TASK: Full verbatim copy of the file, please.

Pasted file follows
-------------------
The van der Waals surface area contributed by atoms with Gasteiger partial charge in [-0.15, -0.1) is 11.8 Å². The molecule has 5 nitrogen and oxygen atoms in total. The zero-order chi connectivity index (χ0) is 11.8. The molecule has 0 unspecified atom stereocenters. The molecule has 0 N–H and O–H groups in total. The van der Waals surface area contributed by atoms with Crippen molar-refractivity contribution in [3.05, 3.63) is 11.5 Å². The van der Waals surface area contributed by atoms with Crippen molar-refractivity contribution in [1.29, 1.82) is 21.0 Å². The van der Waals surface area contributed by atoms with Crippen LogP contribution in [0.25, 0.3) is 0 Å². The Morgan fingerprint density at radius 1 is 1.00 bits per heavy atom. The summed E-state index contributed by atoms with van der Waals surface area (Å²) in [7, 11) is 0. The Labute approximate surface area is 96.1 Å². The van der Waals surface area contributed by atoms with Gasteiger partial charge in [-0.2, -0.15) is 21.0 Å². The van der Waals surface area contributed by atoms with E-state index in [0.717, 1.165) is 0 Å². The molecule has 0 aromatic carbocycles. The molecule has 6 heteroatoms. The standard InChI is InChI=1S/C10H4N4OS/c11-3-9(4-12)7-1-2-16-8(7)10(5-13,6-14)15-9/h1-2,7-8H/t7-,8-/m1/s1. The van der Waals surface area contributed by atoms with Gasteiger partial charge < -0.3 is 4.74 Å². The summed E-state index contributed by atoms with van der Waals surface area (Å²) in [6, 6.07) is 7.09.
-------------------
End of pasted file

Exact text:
The van der Waals surface area contributed by atoms with Gasteiger partial charge in [-0.15, -0.1) is 11.8 Å². The molecule has 5 nitrogen and oxygen atoms in total. The zero-order chi connectivity index (χ0) is 11.8. The molecule has 0 unspecified atom stereocenters. The molecule has 0 N–H and O–H groups in total. The van der Waals surface area contributed by atoms with Crippen molar-refractivity contribution in [3.05, 3.63) is 11.5 Å². The van der Waals surface area contributed by atoms with Crippen molar-refractivity contribution in [1.29, 1.82) is 21.0 Å². The van der Waals surface area contributed by atoms with Crippen LogP contribution in [0.25, 0.3) is 0 Å². The Morgan fingerprint density at radius 1 is 1.00 bits per heavy atom. The summed E-state index contributed by atoms with van der Waals surface area (Å²) in [7, 11) is 0. The Labute approximate surface area is 96.1 Å². The van der Waals surface area contributed by atoms with Gasteiger partial charge in [-0.2, -0.15) is 21.0 Å². The van der Waals surface area contributed by atoms with E-state index in [0.717, 1.165) is 0 Å². The molecule has 0 aromatic carbocycles. The molecule has 6 heteroatoms. The standard InChI is InChI=1S/C10H4N4OS/c11-3-9(4-12)7-1-2-16-8(7)10(5-13,6-14)15-9/h1-2,7-8H/t7-,8-/m1/s1. The van der Waals surface area contributed by atoms with Gasteiger partial charge < -0.3 is 4.74 Å². The summed E-state index contributed by atoms with van der Waals surface area (Å²) in [6, 6.07) is 7.09.